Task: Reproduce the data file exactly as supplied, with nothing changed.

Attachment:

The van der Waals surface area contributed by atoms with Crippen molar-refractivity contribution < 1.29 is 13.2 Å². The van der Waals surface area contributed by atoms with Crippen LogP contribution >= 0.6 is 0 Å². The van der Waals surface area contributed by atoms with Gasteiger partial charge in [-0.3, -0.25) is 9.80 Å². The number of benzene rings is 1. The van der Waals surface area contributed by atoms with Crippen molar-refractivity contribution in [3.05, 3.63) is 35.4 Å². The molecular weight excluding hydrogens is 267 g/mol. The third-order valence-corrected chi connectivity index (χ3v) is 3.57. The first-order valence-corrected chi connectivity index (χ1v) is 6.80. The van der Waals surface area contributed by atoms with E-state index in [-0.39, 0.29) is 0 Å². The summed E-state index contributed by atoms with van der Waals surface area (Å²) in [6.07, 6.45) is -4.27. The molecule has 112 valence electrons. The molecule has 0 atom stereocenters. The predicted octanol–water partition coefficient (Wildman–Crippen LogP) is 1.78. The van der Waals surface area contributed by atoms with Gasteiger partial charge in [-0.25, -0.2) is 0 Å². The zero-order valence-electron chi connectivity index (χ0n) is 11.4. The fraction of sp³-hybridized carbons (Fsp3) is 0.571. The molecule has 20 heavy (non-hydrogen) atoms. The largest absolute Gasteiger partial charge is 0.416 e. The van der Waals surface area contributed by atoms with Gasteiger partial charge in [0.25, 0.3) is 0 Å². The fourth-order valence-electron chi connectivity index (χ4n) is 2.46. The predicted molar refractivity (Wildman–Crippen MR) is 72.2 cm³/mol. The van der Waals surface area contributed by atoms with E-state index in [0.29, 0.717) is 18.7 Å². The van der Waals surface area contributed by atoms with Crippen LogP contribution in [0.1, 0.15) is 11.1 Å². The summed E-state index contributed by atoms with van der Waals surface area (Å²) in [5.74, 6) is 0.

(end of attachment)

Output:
The van der Waals surface area contributed by atoms with Crippen molar-refractivity contribution < 1.29 is 13.2 Å². The van der Waals surface area contributed by atoms with Crippen LogP contribution >= 0.6 is 0 Å². The van der Waals surface area contributed by atoms with Gasteiger partial charge in [-0.3, -0.25) is 9.80 Å². The number of benzene rings is 1. The van der Waals surface area contributed by atoms with Crippen molar-refractivity contribution in [3.05, 3.63) is 35.4 Å². The molecular weight excluding hydrogens is 267 g/mol. The third-order valence-corrected chi connectivity index (χ3v) is 3.57. The first-order valence-corrected chi connectivity index (χ1v) is 6.80. The van der Waals surface area contributed by atoms with E-state index in [-0.39, 0.29) is 0 Å². The summed E-state index contributed by atoms with van der Waals surface area (Å²) in [6.07, 6.45) is -4.27. The molecule has 112 valence electrons. The molecule has 0 atom stereocenters. The predicted octanol–water partition coefficient (Wildman–Crippen LogP) is 1.78. The van der Waals surface area contributed by atoms with Gasteiger partial charge in [-0.25, -0.2) is 0 Å². The zero-order valence-electron chi connectivity index (χ0n) is 11.4. The fraction of sp³-hybridized carbons (Fsp3) is 0.571. The molecule has 20 heavy (non-hydrogen) atoms. The largest absolute Gasteiger partial charge is 0.416 e. The van der Waals surface area contributed by atoms with Gasteiger partial charge in [0.25, 0.3) is 0 Å². The fourth-order valence-electron chi connectivity index (χ4n) is 2.46. The predicted molar refractivity (Wildman–Crippen MR) is 72.2 cm³/mol. The van der Waals surface area contributed by atoms with E-state index in [0.29, 0.717) is 18.7 Å². The van der Waals surface area contributed by atoms with Crippen LogP contribution in [0.1, 0.15) is 11.1 Å². The summed E-state index contributed by atoms with van der Waals surface area (Å²) in [5.74, 6) is 0.